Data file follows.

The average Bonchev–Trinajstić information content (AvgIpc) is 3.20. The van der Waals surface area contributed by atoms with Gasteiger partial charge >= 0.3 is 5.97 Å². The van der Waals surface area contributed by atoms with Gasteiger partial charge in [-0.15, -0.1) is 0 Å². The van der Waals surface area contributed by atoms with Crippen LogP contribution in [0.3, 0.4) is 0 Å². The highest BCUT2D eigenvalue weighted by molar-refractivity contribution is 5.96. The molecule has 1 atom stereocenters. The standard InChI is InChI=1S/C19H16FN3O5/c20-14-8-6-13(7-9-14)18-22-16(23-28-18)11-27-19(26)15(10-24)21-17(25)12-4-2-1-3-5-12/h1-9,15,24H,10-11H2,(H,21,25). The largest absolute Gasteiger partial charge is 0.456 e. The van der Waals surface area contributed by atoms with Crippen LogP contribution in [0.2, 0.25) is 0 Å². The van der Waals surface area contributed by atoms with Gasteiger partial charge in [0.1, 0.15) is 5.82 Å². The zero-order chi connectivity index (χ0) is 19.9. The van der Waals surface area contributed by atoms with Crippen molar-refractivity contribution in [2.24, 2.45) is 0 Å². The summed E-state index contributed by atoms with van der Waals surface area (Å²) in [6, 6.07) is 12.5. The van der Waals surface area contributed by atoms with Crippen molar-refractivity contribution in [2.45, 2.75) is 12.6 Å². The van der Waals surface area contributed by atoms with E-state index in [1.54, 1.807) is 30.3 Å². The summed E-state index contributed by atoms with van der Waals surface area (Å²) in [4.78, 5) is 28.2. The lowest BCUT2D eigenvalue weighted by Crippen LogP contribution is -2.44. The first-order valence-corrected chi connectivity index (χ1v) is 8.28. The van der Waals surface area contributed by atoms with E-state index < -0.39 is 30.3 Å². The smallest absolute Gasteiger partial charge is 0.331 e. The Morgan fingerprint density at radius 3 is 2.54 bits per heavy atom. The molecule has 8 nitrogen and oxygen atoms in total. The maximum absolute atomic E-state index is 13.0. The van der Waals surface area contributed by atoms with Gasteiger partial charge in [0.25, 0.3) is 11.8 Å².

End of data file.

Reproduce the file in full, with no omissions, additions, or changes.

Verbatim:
The average Bonchev–Trinajstić information content (AvgIpc) is 3.20. The van der Waals surface area contributed by atoms with Gasteiger partial charge >= 0.3 is 5.97 Å². The van der Waals surface area contributed by atoms with Gasteiger partial charge in [-0.15, -0.1) is 0 Å². The van der Waals surface area contributed by atoms with Crippen LogP contribution in [0.3, 0.4) is 0 Å². The highest BCUT2D eigenvalue weighted by molar-refractivity contribution is 5.96. The molecule has 1 atom stereocenters. The standard InChI is InChI=1S/C19H16FN3O5/c20-14-8-6-13(7-9-14)18-22-16(23-28-18)11-27-19(26)15(10-24)21-17(25)12-4-2-1-3-5-12/h1-9,15,24H,10-11H2,(H,21,25). The largest absolute Gasteiger partial charge is 0.456 e. The van der Waals surface area contributed by atoms with Crippen LogP contribution in [0.2, 0.25) is 0 Å². The van der Waals surface area contributed by atoms with Gasteiger partial charge in [0.1, 0.15) is 5.82 Å². The zero-order chi connectivity index (χ0) is 19.9. The van der Waals surface area contributed by atoms with Crippen molar-refractivity contribution in [2.24, 2.45) is 0 Å². The summed E-state index contributed by atoms with van der Waals surface area (Å²) in [6, 6.07) is 12.5. The van der Waals surface area contributed by atoms with Crippen molar-refractivity contribution in [2.45, 2.75) is 12.6 Å². The van der Waals surface area contributed by atoms with E-state index in [1.54, 1.807) is 30.3 Å². The summed E-state index contributed by atoms with van der Waals surface area (Å²) in [4.78, 5) is 28.2. The lowest BCUT2D eigenvalue weighted by Crippen LogP contribution is -2.44. The first-order valence-corrected chi connectivity index (χ1v) is 8.28. The van der Waals surface area contributed by atoms with E-state index < -0.39 is 30.3 Å². The smallest absolute Gasteiger partial charge is 0.331 e. The Morgan fingerprint density at radius 3 is 2.54 bits per heavy atom. The molecule has 8 nitrogen and oxygen atoms in total. The maximum absolute atomic E-state index is 13.0. The van der Waals surface area contributed by atoms with Gasteiger partial charge in [0.25, 0.3) is 11.8 Å².